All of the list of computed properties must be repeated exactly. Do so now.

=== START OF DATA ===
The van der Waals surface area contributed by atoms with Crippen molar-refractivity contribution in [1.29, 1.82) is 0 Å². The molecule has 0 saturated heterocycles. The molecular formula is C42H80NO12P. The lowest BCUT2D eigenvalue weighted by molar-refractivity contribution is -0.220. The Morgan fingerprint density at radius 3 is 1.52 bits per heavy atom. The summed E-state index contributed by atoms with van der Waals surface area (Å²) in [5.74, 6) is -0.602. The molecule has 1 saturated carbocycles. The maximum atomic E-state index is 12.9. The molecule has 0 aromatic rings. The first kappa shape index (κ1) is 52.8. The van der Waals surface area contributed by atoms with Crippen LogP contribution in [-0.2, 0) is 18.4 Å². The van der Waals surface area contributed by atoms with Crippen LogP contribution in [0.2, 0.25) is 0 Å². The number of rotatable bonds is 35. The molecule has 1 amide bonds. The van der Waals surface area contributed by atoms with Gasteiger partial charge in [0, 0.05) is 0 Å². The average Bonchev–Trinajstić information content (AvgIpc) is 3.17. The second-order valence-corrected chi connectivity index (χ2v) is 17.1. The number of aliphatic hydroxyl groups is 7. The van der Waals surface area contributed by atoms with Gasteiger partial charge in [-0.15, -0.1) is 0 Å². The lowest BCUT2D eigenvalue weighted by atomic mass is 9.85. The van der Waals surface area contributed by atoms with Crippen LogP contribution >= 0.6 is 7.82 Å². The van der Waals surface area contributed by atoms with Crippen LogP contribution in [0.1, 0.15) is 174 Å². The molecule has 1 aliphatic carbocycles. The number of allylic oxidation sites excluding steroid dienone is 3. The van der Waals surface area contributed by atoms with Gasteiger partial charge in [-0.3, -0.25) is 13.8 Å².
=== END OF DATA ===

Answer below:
The van der Waals surface area contributed by atoms with Crippen molar-refractivity contribution in [1.29, 1.82) is 0 Å². The molecule has 0 saturated heterocycles. The molecular formula is C42H80NO12P. The lowest BCUT2D eigenvalue weighted by molar-refractivity contribution is -0.220. The Morgan fingerprint density at radius 3 is 1.52 bits per heavy atom. The summed E-state index contributed by atoms with van der Waals surface area (Å²) in [5.74, 6) is -0.602. The molecule has 1 saturated carbocycles. The maximum atomic E-state index is 12.9. The molecule has 0 aromatic rings. The first kappa shape index (κ1) is 52.8. The van der Waals surface area contributed by atoms with Crippen LogP contribution in [-0.2, 0) is 18.4 Å². The van der Waals surface area contributed by atoms with Crippen LogP contribution in [0.2, 0.25) is 0 Å². The number of rotatable bonds is 35. The molecule has 1 amide bonds. The van der Waals surface area contributed by atoms with Gasteiger partial charge in [0, 0.05) is 0 Å². The average Bonchev–Trinajstić information content (AvgIpc) is 3.17. The second-order valence-corrected chi connectivity index (χ2v) is 17.1. The number of aliphatic hydroxyl groups is 7. The van der Waals surface area contributed by atoms with Gasteiger partial charge in [-0.15, -0.1) is 0 Å². The lowest BCUT2D eigenvalue weighted by atomic mass is 9.85. The van der Waals surface area contributed by atoms with Crippen LogP contribution >= 0.6 is 7.82 Å². The van der Waals surface area contributed by atoms with Crippen LogP contribution in [0.1, 0.15) is 174 Å². The molecule has 1 aliphatic carbocycles. The number of allylic oxidation sites excluding steroid dienone is 3. The van der Waals surface area contributed by atoms with Gasteiger partial charge in [-0.3, -0.25) is 13.8 Å².